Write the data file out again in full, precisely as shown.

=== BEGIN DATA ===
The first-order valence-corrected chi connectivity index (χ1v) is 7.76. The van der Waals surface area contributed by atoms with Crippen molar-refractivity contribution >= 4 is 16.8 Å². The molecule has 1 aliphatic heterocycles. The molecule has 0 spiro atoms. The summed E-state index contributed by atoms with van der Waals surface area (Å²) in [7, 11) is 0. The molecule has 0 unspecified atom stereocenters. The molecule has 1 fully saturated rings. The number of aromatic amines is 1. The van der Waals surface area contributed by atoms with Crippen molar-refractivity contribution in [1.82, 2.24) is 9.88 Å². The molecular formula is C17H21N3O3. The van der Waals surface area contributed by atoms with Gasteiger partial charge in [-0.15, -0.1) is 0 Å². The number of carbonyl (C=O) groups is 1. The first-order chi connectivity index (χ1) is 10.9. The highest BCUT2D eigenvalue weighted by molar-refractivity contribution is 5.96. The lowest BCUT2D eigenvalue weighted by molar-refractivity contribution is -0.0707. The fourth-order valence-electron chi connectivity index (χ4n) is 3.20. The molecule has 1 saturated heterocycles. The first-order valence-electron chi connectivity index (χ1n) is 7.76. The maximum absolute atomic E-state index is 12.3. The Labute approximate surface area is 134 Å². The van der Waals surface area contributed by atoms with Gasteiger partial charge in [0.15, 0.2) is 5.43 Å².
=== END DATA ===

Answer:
The first-order valence-corrected chi connectivity index (χ1v) is 7.76. The van der Waals surface area contributed by atoms with Crippen molar-refractivity contribution >= 4 is 16.8 Å². The molecule has 1 aliphatic heterocycles. The molecule has 0 spiro atoms. The summed E-state index contributed by atoms with van der Waals surface area (Å²) in [7, 11) is 0. The molecule has 0 unspecified atom stereocenters. The molecule has 1 fully saturated rings. The number of aromatic amines is 1. The van der Waals surface area contributed by atoms with Crippen molar-refractivity contribution in [1.82, 2.24) is 9.88 Å². The molecular formula is C17H21N3O3. The van der Waals surface area contributed by atoms with Gasteiger partial charge in [-0.15, -0.1) is 0 Å². The number of carbonyl (C=O) groups is 1. The first-order chi connectivity index (χ1) is 10.9. The highest BCUT2D eigenvalue weighted by molar-refractivity contribution is 5.96. The lowest BCUT2D eigenvalue weighted by molar-refractivity contribution is -0.0707. The fourth-order valence-electron chi connectivity index (χ4n) is 3.20. The molecule has 1 saturated heterocycles. The first-order valence-electron chi connectivity index (χ1n) is 7.76. The maximum absolute atomic E-state index is 12.3. The Labute approximate surface area is 134 Å². The van der Waals surface area contributed by atoms with Gasteiger partial charge in [0.15, 0.2) is 5.43 Å².